Also, it may be a generalisation, but women's clubs tend to be more caring, supportive and encouraging than mixed clubs, and will accept lower levels of climbing ability – which is good for women who lack self-confidence.

'Ladies' is a bit stuffy isn't it?

The Club and the name dates back to when the Club was founded in 1908. It was started by 'Ladies' as they had both leisure time and resources to access and enjoy the mountains. We have often debated whether we should change the name but history wins out, and we have learnt to embrace it. Our constitution states our aim is to ‘bring together women who are committed to mountaineering...’ so we do move with the times. Lady or not (few of us are in the traditional sense) we encourage all women to come and join us and enjoy the mountains.

How do I book myself on a meet?

Contact the This email address is being protected from spambots. You need JavaScript enabled to view it. who passes on your details to the coordinator of the meet.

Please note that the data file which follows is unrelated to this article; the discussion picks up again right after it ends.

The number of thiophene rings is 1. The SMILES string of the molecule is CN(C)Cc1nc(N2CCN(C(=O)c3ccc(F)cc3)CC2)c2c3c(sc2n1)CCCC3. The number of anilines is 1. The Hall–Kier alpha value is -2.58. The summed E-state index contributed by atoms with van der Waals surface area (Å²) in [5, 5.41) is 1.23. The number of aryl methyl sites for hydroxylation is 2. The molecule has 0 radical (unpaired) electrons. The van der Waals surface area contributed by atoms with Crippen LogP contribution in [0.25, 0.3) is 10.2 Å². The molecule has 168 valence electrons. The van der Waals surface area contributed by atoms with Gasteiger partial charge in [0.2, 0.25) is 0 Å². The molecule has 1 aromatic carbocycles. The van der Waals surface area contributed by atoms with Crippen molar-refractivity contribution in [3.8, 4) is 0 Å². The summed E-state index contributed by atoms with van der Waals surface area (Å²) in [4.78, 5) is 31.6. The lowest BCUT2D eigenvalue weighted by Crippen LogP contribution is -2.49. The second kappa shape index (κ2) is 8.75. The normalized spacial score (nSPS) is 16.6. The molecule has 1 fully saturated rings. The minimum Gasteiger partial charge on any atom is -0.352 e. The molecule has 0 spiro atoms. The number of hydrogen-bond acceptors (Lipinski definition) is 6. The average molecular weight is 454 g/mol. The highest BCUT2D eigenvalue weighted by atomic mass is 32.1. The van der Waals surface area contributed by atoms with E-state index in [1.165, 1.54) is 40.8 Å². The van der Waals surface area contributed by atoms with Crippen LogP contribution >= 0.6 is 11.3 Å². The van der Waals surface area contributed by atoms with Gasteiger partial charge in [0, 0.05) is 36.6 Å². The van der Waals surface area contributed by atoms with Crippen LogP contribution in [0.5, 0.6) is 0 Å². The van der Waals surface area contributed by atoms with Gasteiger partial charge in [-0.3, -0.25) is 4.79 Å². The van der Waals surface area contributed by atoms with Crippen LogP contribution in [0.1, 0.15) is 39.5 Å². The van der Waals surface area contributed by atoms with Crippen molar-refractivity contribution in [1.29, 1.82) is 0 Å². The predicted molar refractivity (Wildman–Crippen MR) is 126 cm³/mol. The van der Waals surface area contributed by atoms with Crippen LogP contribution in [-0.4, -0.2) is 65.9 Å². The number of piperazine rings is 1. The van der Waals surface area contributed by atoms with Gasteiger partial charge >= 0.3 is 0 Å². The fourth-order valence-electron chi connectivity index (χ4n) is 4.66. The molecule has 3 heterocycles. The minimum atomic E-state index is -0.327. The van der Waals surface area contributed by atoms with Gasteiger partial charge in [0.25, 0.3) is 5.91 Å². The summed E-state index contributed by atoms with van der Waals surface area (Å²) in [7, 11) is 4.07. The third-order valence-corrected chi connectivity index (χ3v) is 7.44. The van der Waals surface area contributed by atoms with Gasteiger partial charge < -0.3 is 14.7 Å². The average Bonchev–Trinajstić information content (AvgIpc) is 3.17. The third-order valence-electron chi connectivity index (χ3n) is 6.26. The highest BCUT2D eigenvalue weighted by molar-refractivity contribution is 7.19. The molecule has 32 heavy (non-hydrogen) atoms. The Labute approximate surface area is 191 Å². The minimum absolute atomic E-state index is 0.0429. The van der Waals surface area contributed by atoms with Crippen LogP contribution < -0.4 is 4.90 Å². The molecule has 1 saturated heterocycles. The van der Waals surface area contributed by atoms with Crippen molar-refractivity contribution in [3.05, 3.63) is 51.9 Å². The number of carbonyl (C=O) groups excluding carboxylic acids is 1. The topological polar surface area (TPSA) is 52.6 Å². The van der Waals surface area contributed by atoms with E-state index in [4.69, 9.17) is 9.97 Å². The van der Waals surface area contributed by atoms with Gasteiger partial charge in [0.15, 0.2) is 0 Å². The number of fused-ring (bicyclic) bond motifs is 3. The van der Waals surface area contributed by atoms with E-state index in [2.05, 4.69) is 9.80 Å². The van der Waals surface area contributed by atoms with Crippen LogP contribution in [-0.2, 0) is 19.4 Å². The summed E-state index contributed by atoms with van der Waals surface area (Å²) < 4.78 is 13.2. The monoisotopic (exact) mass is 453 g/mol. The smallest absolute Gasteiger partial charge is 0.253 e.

What do I need to bring for a weekend meet?

Basic mountain kit, plus sleeping kit (which may vary depending on the venue) and food. Ice axe and crampons are required for winter meets. Transport is shared wherever possible. Please check details with the meet coodinator before you go.

How is the walk or route planned?

Every weekend is different depending on location and numbers attending. We tend not to go out in a big group, preferring to split into smaller groups. The groups emerge out of discussion about what people want to do. You are welcome to contribute your own ideas about what you would like to do over a weekend.

Can I come on any weekend?

In principle yes, but the weekend coordinator will have the final say. While we are keen to welcome new members, this has to be balanced against the experience of the coordinator, the balance between the number of guests and members requesting places, the number of beds available and the mountain conditions (i.e. winter).

What activities might I expect on a weekend?

All sorts: summer and winter hill-walking or technical climbing, depending on the people there and the weather conditions.